I’m furiously tapping away at part three of the trilogy which currently has the working title White Leaves of Peace. This concluding part is focused on life in Ireland since the signing of the 1998 Belfast/Good Friday Agreement and will go up to 2016, looking at whether or not there truly is peace in the north of Ireland. Again there is a family tie the main protagonist, a young man called Cian, is related to Caoilainn from Orange Rain (but again, I’m not telling you how).

You’ve written in a whole range of areas, from non-fiction to flash fiction, do you find it difficult switching between them?

I don’t really find switching between types of writing difficult. After I’ve finished doing this feature I’ll be back later today to working on part three of the novel. I just take a short brain break in between, I’ll probably go to the gym. What also helps is thinking about what I’m writing before I sit down to do it. I write in my head constantly and if I know tomorrow I’m doing a short story I’ll be thinking about it when I get up, while I’m in the shower, eating breakfast, cleaning up etc. so that when I sit down I’m already in the ‘short story’ zone.

You’ve also been a writer in residence on several occasions, what was that experience like?

Being a writer in residence is, aside from writing, my favourite writer’s job because it gives you an extended opportunity to work with others on a particular project that really focuses creative energy and sees amazing results produced. When I was working on the Silent Voices project in Helmsley for an exhibit at nearby Rievaulx Abbey I got to work with an entire primary school of enthusiastic young writers who were all thrilled to be able to exercise their creativity.

More recently I’ve been writer in residence for the Crossing the Tees book festival, working with them on a brand new aspect to the festival: a short story competition. And I’ve been privileged to help emerging writers really develop their craft through a series of short story writing workshops and some one-to-one mentoring sessions, hopefully inspiring them to keep writing and one day seeing their work in print too.

Finally, can you recommend us a good book you’ve read recently?

I recently read what I think is one of the most brilliantly creative, experimental pieces of storytelling published in a long time. It’s called This is the End of the Story by Jan Fortune. She happens to be my editor so, admittedly, I read it because I was curious about her own writing, especially when I’ve had to read some harsh, but justified, criticisms of my writing from her. But, having read her novel, I hold my hands up and say my God, she can write and I consider myself lucky to have her as an editor, guiding my creative practice.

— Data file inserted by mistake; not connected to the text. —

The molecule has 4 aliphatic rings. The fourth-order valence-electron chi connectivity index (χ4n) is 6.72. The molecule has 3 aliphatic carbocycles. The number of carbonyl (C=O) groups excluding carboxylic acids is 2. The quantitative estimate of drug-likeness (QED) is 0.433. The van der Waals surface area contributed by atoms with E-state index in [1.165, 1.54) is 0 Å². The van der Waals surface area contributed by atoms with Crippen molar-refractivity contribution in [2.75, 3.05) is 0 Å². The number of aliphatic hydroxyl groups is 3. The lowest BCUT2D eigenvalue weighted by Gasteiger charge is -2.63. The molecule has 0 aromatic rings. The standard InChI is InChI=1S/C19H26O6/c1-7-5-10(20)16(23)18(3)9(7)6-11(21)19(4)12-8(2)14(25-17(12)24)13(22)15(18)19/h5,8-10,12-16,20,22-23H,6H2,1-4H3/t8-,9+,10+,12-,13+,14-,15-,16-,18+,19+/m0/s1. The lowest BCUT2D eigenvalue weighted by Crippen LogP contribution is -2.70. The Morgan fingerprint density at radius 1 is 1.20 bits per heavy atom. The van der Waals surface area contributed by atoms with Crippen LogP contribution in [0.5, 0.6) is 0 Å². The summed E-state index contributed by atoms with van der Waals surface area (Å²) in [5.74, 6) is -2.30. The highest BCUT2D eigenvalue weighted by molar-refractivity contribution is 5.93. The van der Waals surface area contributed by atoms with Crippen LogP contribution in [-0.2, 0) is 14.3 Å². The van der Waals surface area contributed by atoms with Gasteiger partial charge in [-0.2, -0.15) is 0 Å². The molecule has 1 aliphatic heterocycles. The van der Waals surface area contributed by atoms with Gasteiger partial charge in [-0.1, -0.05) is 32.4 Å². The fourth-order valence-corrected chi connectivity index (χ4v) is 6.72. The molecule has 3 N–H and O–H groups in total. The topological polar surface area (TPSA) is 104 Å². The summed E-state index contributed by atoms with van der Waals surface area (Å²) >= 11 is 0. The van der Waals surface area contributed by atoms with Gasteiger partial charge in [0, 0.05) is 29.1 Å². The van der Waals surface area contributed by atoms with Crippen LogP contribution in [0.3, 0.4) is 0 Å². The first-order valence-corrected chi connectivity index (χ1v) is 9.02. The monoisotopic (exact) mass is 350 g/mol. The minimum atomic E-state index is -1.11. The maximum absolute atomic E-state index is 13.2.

Big thanks to Tracy for answering my questions, and be sure to check out the other stops listed below!

Orange Rain Blog Tour banner-2


Feature: September Book Haul!

Or as I’m calling it the month I bought waaaay too many books. In my defence, my birthday was in September, I also finished my dissertation at the end of August and had to celebrate and loads of really good books came out that I had to get my paws on. So here we go!

27827203

1. Frostblood & Fireblood – Elly Blake

So I absolutely loved Frostblood when I read an E-ARC from Netgalley late last year, but for some reason I hadn’t gotten around to picking up a physical copy. I was dying to read Fireblood, so I thought now might be the perfect opportunity to pick up a copy of each! (You can also read my review of Frostblood here).

The frost king will burn.
Seventeen-year-old Ruby is a Fireblood who has concealed her powers of heat and flame from the cruel Frostblood ruling class her entire life. But when her mother is killed trying to protect her, and rebel Frostbloods demand her help to overthrow their bloodthirsty king, she agrees to come out of hiding, desperate to have her revenge.

27774758

2. An Ember in the Ashes – Sabaa Tahir

I have sadly never read An Ember in the Ashes. I’ve heard such wonderful things about it from tons of bloggers, so when I saw it just after I finished my dissertation was submitted, I knew I had to rectify that and get myself a copy!

Laia is a slave. Elias is a soldier. Neither is free.
 Under the Martial Empire, defiance is met with death. Those who do not vow their blood and bodies to the Emperor risk the execution of their loved ones and the destruction of all they hold dear.
 It is in this brutal world, inspired by ancient Rome, that Laia lives with her grandparents and older brother. The family ekes out an existence in the Empire’s impoverished backstreets. They do not challenge the Empire. They’ve seen what happens to those who do.
 But when Laia’s brother is arrested for treason, Laia is forced to make a decision. In exchange for help from rebels who promise to rescue her brother, she will risk her life to spy for them from within the Empire’s greatest military academy.

33229367

3. Obsession – Amanda Robson

I saw lots of posts on Twitter about this book when it first came out and lots of bloggers were raving about it, so when I saw it on sale for just £2 in The Works, I picked myself up a copy. Looking forward to reading it on one of these chilly autumn evenings!